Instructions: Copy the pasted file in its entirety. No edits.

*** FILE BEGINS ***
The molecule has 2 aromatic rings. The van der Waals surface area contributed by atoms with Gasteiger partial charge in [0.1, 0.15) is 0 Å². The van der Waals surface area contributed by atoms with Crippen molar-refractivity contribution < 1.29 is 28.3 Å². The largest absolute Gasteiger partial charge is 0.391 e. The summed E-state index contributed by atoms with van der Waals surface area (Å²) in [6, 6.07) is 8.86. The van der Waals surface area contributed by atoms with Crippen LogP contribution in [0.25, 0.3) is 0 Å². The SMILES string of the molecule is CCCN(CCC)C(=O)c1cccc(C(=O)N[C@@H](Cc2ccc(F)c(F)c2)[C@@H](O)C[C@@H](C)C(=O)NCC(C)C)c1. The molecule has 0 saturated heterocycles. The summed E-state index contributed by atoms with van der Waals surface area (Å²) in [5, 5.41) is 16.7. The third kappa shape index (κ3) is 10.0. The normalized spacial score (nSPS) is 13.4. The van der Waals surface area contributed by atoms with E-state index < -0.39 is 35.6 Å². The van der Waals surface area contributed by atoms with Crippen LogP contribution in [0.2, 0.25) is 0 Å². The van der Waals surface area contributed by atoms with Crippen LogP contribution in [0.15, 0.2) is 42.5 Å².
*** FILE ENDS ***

The molecule has 2 aromatic rings. The van der Waals surface area contributed by atoms with Gasteiger partial charge in [0.1, 0.15) is 0 Å². The van der Waals surface area contributed by atoms with Crippen molar-refractivity contribution < 1.29 is 28.3 Å². The largest absolute Gasteiger partial charge is 0.391 e. The summed E-state index contributed by atoms with van der Waals surface area (Å²) in [6, 6.07) is 8.86. The van der Waals surface area contributed by atoms with Crippen LogP contribution in [0.25, 0.3) is 0 Å². The SMILES string of the molecule is CCCN(CCC)C(=O)c1cccc(C(=O)N[C@@H](Cc2ccc(F)c(F)c2)[C@@H](O)C[C@@H](C)C(=O)NCC(C)C)c1. The molecule has 0 saturated heterocycles. The summed E-state index contributed by atoms with van der Waals surface area (Å²) in [5, 5.41) is 16.7. The third kappa shape index (κ3) is 10.0. The normalized spacial score (nSPS) is 13.4. The van der Waals surface area contributed by atoms with E-state index < -0.39 is 35.6 Å². The van der Waals surface area contributed by atoms with Crippen LogP contribution in [0.2, 0.25) is 0 Å². The van der Waals surface area contributed by atoms with Crippen LogP contribution in [0.15, 0.2) is 42.5 Å².